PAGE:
Los Angeles

John Mason

Known as one of the Los Angeles artists who, in the ’50s, pushed clay beyond crafts and into the Abstract Expressionist arena, John Mason set clay aside in the mid ’70s and soon began stacking firebricks on museum floors (the “Hudson River Series,” 1978) and installing site-specific environmental sculptures. Now, for the first time in over ten years, Mason has returned to ceramic objects.

The new works are of three modular types: vessels, plates, and freestanding forms such as triangles, squares, and rectangles. Most are glazed in geometric patterns that both reinforce and contradict their shapes, and all are set in relation to each other in such a manner that one begins to see them as elements in an ensemble. From various positions and elevations, the works seem to exchange edges, patterns, glazed and gritty surfaces, gestures, and symmetries, in what amounts to a kind of blocky bam dance. This modularity is characteristic of Mason’s style. Whereas it could once be seen as the defining press of mass against form, it has since developed into a kind of geometric contrapposto, or torque, that both opens and closes a sculpture. Its root is a twist, an elegant gesture by which mass and space are rotated according to their shared basis in geometry—that is, in a flat, notational field.

Since the late ’60s, all of Mason’s sculptures, whether monolithic or site-specific, have emerged from an investigation of geometric form. Mason’s twist is like the vertical rotation of an object as it rises out of a drawing. The planes of drawing become the surfaces of sculpture, which in turn contract the object-as-image back toward drawing. It’s a kind of conceptual sculpting, pertaining equally to the object and to the idea behind it. In the new works, this twist can be seen as a quirky misalignment of shape and surface pattern, despite their common geometric ground. For instance, a glazed pattern spreads centrifugally from a vessel’s neck and follows its own trajectory until, at a certain edge, it slips out of alignment with the object’s actual shape. It’s as if we’ve blinked and missed something.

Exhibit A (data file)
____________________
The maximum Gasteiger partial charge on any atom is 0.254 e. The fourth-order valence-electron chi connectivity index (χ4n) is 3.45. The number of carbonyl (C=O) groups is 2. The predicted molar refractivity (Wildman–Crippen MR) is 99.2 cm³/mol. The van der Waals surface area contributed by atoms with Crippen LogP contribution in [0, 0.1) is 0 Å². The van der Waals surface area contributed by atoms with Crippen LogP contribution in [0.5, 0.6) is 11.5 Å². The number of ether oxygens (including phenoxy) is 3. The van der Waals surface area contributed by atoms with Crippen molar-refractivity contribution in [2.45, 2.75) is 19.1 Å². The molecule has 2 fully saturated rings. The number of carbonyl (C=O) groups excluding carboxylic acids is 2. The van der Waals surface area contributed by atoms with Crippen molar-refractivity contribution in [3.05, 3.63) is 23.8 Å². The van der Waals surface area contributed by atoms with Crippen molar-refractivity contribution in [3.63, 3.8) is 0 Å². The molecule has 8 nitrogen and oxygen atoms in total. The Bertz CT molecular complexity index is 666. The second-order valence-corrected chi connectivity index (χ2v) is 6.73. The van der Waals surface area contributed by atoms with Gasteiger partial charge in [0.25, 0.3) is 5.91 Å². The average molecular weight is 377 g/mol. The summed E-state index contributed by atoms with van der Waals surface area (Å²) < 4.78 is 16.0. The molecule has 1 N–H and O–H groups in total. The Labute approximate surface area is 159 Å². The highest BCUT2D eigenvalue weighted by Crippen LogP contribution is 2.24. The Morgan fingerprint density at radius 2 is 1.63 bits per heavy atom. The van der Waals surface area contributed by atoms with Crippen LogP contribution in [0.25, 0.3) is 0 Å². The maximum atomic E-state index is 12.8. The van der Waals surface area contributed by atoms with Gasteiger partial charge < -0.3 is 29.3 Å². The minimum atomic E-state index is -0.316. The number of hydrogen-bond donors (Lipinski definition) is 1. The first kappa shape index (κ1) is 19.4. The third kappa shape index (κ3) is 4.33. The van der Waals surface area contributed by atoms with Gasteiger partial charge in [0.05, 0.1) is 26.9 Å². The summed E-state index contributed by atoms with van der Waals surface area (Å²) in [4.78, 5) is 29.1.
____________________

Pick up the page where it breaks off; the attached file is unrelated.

This slippage occurs at the moment a flat idea crosses into three-dimensional space, and it gives rise to a fleeting but fundamental eccentricity that is something like a crack in the absolute logic of a system. This fissure is the heart of Mason’s work, both old and new––a twist that represents not just the extensions of logic but the threshold at which a system somehow outwits and contradicts itself. The pattern tries to hold the surface, and when the surface suddenly veers in space the pattern can only follow by abandoning its logic. At such a point, mass begins to seem transparent and geometry decorative.

Some will see these works as a retreat from issues of site and situation to those of gallery and commodity. But cynicism is never criticism. If anything, these new works represent a synthesis of the qualities of the object and the field within the appropriately extensible medium of clay. This is what Mason has always done, though he has not always done it with clay. Having been out in what Rosalind Krauss has called the “expanded field,” Mason can never return to the ceramics tradition in its most provincial sense. He can, however, make objects loaded with the memory of having been “out there.”

Jeff Kelley